Mack Beggs

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Mack Beggs
Born Mackenzie Beggs[1]
(1999-04-06) April 6, 1999 (age 19)
Nationality American
Education Euless Trinity High School, Life University
Occupation Wrestler, transgender rights activist
Years active 2014–present
Known for Winning the Texas state girls' wrestling championship twice, transgender rights activism

Mack Beggs is an American trans male high school wrestler from Euless, Texas. Although he wanted to compete in the boys' wrestling league, state athletic rules only allowed him to compete in the league for the gender he was assigned at birth. In 2017, he defeated Chelsea Sanchez in the girls' league to win the Texas girls' 110-lb championship.[2]

Wrestling[edit]

High school career[edit]

Before beginning his transition in 2015, Beggs competed on his school's girls' wrestling team, and made it to the state tournament twice.[2] En route to the state championships in 2017, two of his opponents forfeited due to pressure from their parents, though both girls stated that they did not want to do so.[3] He ended the 2017 season with a 57-0 record, winning the 110-pound weight class in the girls' division.[4]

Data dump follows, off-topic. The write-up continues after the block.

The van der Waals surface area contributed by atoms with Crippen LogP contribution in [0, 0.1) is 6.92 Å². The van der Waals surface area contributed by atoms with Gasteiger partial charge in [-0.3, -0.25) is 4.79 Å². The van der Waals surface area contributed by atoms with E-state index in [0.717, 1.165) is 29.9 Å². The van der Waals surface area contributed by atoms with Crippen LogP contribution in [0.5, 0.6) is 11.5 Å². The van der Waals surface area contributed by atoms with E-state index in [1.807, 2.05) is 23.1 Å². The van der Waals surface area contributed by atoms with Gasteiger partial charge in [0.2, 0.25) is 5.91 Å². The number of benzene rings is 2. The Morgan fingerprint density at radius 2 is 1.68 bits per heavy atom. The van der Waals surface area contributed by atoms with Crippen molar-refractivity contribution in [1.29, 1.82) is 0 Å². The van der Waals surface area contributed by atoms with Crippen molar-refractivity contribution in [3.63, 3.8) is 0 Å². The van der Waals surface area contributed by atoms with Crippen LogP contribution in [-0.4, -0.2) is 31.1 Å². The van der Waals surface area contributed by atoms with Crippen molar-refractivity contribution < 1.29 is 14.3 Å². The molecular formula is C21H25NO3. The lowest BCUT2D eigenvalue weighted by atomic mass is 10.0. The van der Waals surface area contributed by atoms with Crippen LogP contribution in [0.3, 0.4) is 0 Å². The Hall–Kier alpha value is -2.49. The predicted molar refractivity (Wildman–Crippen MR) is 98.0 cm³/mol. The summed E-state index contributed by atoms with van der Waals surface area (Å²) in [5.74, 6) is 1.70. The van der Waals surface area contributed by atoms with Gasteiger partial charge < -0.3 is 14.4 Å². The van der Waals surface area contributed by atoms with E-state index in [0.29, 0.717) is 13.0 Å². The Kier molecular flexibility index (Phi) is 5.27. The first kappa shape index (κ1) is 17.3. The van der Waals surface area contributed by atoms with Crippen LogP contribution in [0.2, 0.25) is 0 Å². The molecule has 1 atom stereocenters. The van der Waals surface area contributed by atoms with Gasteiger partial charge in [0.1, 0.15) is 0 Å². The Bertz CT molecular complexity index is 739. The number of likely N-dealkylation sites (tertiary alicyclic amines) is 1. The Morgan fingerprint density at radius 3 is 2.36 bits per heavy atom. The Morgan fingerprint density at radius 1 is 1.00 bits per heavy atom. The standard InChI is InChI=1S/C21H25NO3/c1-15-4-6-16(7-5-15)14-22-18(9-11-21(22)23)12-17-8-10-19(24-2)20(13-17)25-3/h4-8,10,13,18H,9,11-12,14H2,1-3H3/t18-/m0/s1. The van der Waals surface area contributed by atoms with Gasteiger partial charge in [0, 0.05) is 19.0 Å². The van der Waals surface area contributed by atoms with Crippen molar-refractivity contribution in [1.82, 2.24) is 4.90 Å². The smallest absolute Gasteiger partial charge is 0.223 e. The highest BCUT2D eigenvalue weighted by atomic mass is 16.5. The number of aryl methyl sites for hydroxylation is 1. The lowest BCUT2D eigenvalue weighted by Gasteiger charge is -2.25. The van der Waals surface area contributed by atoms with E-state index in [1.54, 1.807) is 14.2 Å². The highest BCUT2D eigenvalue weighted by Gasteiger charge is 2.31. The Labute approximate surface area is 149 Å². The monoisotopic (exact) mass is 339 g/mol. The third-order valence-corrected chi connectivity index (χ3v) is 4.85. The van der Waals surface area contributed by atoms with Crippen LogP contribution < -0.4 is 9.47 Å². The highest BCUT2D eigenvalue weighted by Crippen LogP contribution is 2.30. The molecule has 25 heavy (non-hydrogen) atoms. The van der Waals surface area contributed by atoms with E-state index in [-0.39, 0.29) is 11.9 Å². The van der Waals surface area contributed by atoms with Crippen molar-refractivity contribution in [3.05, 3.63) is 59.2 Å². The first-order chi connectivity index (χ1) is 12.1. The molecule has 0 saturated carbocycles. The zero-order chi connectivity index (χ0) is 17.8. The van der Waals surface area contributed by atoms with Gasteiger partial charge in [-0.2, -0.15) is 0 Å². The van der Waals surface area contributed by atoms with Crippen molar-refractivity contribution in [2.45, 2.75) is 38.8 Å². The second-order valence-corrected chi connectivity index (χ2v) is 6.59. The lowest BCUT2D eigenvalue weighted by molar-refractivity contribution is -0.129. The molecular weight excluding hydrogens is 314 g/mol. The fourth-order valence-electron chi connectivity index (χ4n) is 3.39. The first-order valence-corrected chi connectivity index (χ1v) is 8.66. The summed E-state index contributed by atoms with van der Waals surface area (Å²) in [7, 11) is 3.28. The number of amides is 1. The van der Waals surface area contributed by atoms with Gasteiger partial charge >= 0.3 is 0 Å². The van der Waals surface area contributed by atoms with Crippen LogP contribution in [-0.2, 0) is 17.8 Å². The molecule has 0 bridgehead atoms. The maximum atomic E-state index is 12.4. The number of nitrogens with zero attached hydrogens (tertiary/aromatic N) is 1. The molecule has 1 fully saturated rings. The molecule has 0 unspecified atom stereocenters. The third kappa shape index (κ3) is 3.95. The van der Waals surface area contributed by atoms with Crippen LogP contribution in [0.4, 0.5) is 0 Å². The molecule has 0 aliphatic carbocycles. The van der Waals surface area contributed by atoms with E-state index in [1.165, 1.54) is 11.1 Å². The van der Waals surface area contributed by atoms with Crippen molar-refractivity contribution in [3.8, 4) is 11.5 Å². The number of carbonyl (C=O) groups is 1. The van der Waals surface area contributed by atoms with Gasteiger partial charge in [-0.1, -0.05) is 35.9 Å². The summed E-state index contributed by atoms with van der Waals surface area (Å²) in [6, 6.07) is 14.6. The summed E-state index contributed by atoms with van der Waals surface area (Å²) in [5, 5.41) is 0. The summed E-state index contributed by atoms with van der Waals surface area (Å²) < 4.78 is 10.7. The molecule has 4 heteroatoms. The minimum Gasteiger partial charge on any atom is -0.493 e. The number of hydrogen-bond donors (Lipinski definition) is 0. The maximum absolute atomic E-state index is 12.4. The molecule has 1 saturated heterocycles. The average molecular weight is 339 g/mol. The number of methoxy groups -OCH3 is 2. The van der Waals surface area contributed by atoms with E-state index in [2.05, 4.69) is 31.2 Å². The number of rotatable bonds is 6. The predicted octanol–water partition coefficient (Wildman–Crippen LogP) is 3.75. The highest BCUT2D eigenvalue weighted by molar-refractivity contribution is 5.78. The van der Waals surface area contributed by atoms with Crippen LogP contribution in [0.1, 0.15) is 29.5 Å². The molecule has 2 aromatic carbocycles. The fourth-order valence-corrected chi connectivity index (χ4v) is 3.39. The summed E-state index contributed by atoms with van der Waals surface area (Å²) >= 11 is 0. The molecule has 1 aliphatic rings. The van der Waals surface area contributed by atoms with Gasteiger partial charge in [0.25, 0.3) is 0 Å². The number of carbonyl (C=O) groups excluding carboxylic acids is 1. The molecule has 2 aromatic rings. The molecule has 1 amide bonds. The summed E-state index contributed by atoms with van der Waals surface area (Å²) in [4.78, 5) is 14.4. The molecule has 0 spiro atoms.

In 2018, he was the best in the girls' division with a 32-0 record - although he preferred to compete in the boys' division.[5][6]

College career[edit]

In 2018, it was revealed that Beggs had received a scholarship offer to wrestle at the collegiate level in the men's division in a NAIA school.[7] On his Instagram, Beggs announced that he would wrestle for Life University.[8]

Activism[edit]

Beggs has called on state legislators to alter University Interscholastic League regulations that require athletes to compete under their gender assigned at birth.[3] Despite widespread allegations that his transition-related increased testosterone levels give him an unfair advantage against female wrestlers, he is currently competing against females. Beggs has also stated that the debate over legislature like Senate Bill 6 has increased his drive to publicly stand up for the rights of transgender youth.[4]

References[edit]

  1. ^ Boren, Cindy (25 February 2018). "Transgender wrestler Mack Beggs wins second Texas state girls' championship". The Washington Post. Retrieved 27 February 2018.
  2. ^ a b "Transgender wrestler Mack Beggs of Euless Trinity wins Texas state girls wrestling title". espnW. Retrieved 2017-03-04.
  3. ^ a b "Transgender wrestler: Negativity won't faze me". ESPN.com. Retrieved 2017-03-04.
  4. ^ a b "Transgender wrestler reluctantly thrust into spotlight". USA TODAY. Retrieved 2017-03-04.
  5. ^ "Transgender wrestler Mack Beggs is booed after second straight state title win". star-telegram. Retrieved 2018-02-25.
  6. ^ "Transgender wrestler Mack Beggs booed after winning state title". USA TODAY High School Sports. 2018-02-25. Retrieved 2018-02-25.
  7. ^ Brad Townsend (2018-02-22). "Transgender wrestler Mack Beggs one year later: Difficulty, defiance and new UIL drama". Dallas Morning News. Retrieved 2018-03-01.
  8. ^ "Mack Beggs - Instagram". Instagram. 2 June 2018. Retrieved 3 June 2018.